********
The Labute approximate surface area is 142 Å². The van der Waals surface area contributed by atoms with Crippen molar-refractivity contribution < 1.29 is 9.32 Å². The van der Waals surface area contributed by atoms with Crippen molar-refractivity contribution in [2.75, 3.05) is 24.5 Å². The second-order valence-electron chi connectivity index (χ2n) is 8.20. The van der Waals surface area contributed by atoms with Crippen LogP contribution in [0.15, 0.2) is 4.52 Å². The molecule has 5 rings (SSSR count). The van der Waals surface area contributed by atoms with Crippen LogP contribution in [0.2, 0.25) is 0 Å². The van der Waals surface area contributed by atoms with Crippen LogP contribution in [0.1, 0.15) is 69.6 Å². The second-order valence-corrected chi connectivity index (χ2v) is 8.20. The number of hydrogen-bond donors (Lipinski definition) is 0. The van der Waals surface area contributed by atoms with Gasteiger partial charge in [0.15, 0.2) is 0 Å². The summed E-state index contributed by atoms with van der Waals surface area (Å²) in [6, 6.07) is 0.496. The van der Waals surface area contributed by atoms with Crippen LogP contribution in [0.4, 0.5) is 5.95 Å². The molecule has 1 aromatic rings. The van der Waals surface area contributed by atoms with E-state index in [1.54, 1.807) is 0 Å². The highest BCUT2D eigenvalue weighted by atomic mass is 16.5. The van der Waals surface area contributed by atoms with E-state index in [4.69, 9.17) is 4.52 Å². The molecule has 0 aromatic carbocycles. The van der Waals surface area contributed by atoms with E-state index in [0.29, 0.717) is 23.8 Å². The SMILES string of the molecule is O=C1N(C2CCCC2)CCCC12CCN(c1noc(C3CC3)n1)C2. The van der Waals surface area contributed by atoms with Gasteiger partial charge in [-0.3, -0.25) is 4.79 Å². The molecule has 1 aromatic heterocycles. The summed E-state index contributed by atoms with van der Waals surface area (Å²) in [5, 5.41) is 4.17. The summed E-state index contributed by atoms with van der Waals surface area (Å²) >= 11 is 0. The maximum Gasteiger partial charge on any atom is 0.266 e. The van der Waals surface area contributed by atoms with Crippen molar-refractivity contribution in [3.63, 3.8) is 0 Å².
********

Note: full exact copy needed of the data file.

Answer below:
The Labute approximate surface area is 142 Å². The van der Waals surface area contributed by atoms with Crippen molar-refractivity contribution < 1.29 is 9.32 Å². The van der Waals surface area contributed by atoms with Crippen molar-refractivity contribution in [2.75, 3.05) is 24.5 Å². The second-order valence-electron chi connectivity index (χ2n) is 8.20. The van der Waals surface area contributed by atoms with Crippen LogP contribution in [0.15, 0.2) is 4.52 Å². The molecule has 5 rings (SSSR count). The van der Waals surface area contributed by atoms with Crippen LogP contribution in [0.2, 0.25) is 0 Å². The van der Waals surface area contributed by atoms with Crippen LogP contribution in [0.1, 0.15) is 69.6 Å². The second-order valence-corrected chi connectivity index (χ2v) is 8.20. The number of hydrogen-bond donors (Lipinski definition) is 0. The van der Waals surface area contributed by atoms with Gasteiger partial charge in [0.15, 0.2) is 0 Å². The summed E-state index contributed by atoms with van der Waals surface area (Å²) in [6, 6.07) is 0.496. The van der Waals surface area contributed by atoms with Crippen LogP contribution in [0.4, 0.5) is 5.95 Å². The molecule has 1 aromatic rings. The van der Waals surface area contributed by atoms with E-state index in [1.54, 1.807) is 0 Å². The highest BCUT2D eigenvalue weighted by atomic mass is 16.5. The van der Waals surface area contributed by atoms with E-state index in [4.69, 9.17) is 4.52 Å². The molecule has 0 aromatic carbocycles. The van der Waals surface area contributed by atoms with E-state index in [0.29, 0.717) is 23.8 Å². The SMILES string of the molecule is O=C1N(C2CCCC2)CCCC12CCN(c1noc(C3CC3)n1)C2. The van der Waals surface area contributed by atoms with Gasteiger partial charge in [-0.3, -0.25) is 4.79 Å². The molecule has 1 aromatic heterocycles. The summed E-state index contributed by atoms with van der Waals surface area (Å²) in [5, 5.41) is 4.17. The summed E-state index contributed by atoms with van der Waals surface area (Å²) >= 11 is 0. The maximum Gasteiger partial charge on any atom is 0.266 e. The van der Waals surface area contributed by atoms with Crippen molar-refractivity contribution in [3.63, 3.8) is 0 Å².